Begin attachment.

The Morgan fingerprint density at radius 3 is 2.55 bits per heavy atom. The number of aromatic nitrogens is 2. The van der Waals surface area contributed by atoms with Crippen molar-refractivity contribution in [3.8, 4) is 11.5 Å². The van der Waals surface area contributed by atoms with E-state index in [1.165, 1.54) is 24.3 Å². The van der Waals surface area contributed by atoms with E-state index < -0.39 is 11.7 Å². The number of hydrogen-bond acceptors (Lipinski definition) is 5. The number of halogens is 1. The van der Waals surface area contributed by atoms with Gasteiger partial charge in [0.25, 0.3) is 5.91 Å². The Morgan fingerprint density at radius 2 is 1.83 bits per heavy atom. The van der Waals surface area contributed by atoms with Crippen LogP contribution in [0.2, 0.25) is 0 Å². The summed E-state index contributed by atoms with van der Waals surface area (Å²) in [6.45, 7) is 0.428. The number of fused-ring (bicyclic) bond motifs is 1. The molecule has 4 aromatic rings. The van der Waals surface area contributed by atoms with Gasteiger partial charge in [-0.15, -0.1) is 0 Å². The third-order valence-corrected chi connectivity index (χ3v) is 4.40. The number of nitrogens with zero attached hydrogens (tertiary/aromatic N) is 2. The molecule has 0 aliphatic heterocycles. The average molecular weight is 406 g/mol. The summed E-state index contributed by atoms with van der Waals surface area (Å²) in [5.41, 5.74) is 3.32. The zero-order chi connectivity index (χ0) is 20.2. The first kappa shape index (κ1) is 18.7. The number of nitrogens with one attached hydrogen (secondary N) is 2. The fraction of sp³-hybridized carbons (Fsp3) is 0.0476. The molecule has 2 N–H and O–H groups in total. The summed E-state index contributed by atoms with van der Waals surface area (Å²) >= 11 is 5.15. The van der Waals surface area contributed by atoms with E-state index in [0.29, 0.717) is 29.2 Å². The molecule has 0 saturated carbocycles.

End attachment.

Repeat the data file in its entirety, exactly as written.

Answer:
The Morgan fingerprint density at radius 3 is 2.55 bits per heavy atom. The number of aromatic nitrogens is 2. The van der Waals surface area contributed by atoms with Crippen molar-refractivity contribution in [3.8, 4) is 11.5 Å². The van der Waals surface area contributed by atoms with E-state index in [1.165, 1.54) is 24.3 Å². The van der Waals surface area contributed by atoms with E-state index < -0.39 is 11.7 Å². The number of hydrogen-bond acceptors (Lipinski definition) is 5. The number of halogens is 1. The van der Waals surface area contributed by atoms with Gasteiger partial charge in [0.25, 0.3) is 5.91 Å². The Morgan fingerprint density at radius 2 is 1.83 bits per heavy atom. The van der Waals surface area contributed by atoms with Crippen LogP contribution in [0.2, 0.25) is 0 Å². The summed E-state index contributed by atoms with van der Waals surface area (Å²) in [6.45, 7) is 0.428. The number of fused-ring (bicyclic) bond motifs is 1. The molecule has 4 aromatic rings. The van der Waals surface area contributed by atoms with Gasteiger partial charge in [-0.15, -0.1) is 0 Å². The third-order valence-corrected chi connectivity index (χ3v) is 4.40. The number of nitrogens with zero attached hydrogens (tertiary/aromatic N) is 2. The molecule has 0 aliphatic heterocycles. The average molecular weight is 406 g/mol. The summed E-state index contributed by atoms with van der Waals surface area (Å²) in [5.41, 5.74) is 3.32. The zero-order chi connectivity index (χ0) is 20.2. The first kappa shape index (κ1) is 18.7. The number of nitrogens with one attached hydrogen (secondary N) is 2. The fraction of sp³-hybridized carbons (Fsp3) is 0.0476. The molecule has 2 N–H and O–H groups in total. The summed E-state index contributed by atoms with van der Waals surface area (Å²) >= 11 is 5.15. The van der Waals surface area contributed by atoms with E-state index in [0.29, 0.717) is 29.2 Å². The molecule has 0 saturated carbocycles.